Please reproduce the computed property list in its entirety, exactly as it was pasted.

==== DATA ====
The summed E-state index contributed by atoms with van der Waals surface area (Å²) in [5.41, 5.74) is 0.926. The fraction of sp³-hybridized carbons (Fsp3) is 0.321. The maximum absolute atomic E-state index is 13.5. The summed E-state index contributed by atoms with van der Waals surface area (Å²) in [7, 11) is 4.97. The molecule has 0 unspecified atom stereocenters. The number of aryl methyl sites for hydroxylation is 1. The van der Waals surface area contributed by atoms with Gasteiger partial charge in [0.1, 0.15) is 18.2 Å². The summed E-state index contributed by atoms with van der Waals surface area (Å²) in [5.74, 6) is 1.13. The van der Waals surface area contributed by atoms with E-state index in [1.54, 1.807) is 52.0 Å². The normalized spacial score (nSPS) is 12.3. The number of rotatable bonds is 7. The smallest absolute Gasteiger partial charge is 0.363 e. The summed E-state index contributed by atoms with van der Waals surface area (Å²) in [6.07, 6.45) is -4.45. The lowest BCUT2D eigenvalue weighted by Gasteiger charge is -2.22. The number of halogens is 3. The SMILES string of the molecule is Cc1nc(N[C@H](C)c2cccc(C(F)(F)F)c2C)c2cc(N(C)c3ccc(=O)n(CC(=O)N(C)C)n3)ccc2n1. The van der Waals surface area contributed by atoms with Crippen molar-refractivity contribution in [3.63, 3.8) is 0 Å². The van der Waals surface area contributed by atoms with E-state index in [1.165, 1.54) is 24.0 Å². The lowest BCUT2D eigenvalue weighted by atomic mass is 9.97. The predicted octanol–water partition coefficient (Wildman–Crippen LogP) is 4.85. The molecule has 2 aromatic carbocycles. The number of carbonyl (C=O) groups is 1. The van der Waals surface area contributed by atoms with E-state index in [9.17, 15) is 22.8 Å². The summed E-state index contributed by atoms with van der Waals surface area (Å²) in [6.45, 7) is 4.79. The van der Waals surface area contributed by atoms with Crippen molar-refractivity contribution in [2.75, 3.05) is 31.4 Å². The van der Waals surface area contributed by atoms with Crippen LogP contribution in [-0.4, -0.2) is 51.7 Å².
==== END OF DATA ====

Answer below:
The summed E-state index contributed by atoms with van der Waals surface area (Å²) in [5.41, 5.74) is 0.926. The fraction of sp³-hybridized carbons (Fsp3) is 0.321. The maximum absolute atomic E-state index is 13.5. The summed E-state index contributed by atoms with van der Waals surface area (Å²) in [7, 11) is 4.97. The molecule has 0 unspecified atom stereocenters. The number of aryl methyl sites for hydroxylation is 1. The van der Waals surface area contributed by atoms with Gasteiger partial charge in [0.1, 0.15) is 18.2 Å². The summed E-state index contributed by atoms with van der Waals surface area (Å²) in [5.74, 6) is 1.13. The van der Waals surface area contributed by atoms with E-state index in [1.54, 1.807) is 52.0 Å². The normalized spacial score (nSPS) is 12.3. The number of rotatable bonds is 7. The smallest absolute Gasteiger partial charge is 0.363 e. The summed E-state index contributed by atoms with van der Waals surface area (Å²) in [6.07, 6.45) is -4.45. The lowest BCUT2D eigenvalue weighted by Gasteiger charge is -2.22. The number of halogens is 3. The SMILES string of the molecule is Cc1nc(N[C@H](C)c2cccc(C(F)(F)F)c2C)c2cc(N(C)c3ccc(=O)n(CC(=O)N(C)C)n3)ccc2n1. The van der Waals surface area contributed by atoms with Crippen molar-refractivity contribution in [3.63, 3.8) is 0 Å². The van der Waals surface area contributed by atoms with E-state index in [1.165, 1.54) is 24.0 Å². The lowest BCUT2D eigenvalue weighted by atomic mass is 9.97. The predicted octanol–water partition coefficient (Wildman–Crippen LogP) is 4.85. The molecule has 2 aromatic carbocycles. The number of carbonyl (C=O) groups is 1. The van der Waals surface area contributed by atoms with E-state index in [9.17, 15) is 22.8 Å². The summed E-state index contributed by atoms with van der Waals surface area (Å²) in [6.45, 7) is 4.79. The van der Waals surface area contributed by atoms with Crippen molar-refractivity contribution in [2.75, 3.05) is 31.4 Å². The van der Waals surface area contributed by atoms with Crippen LogP contribution in [-0.4, -0.2) is 51.7 Å².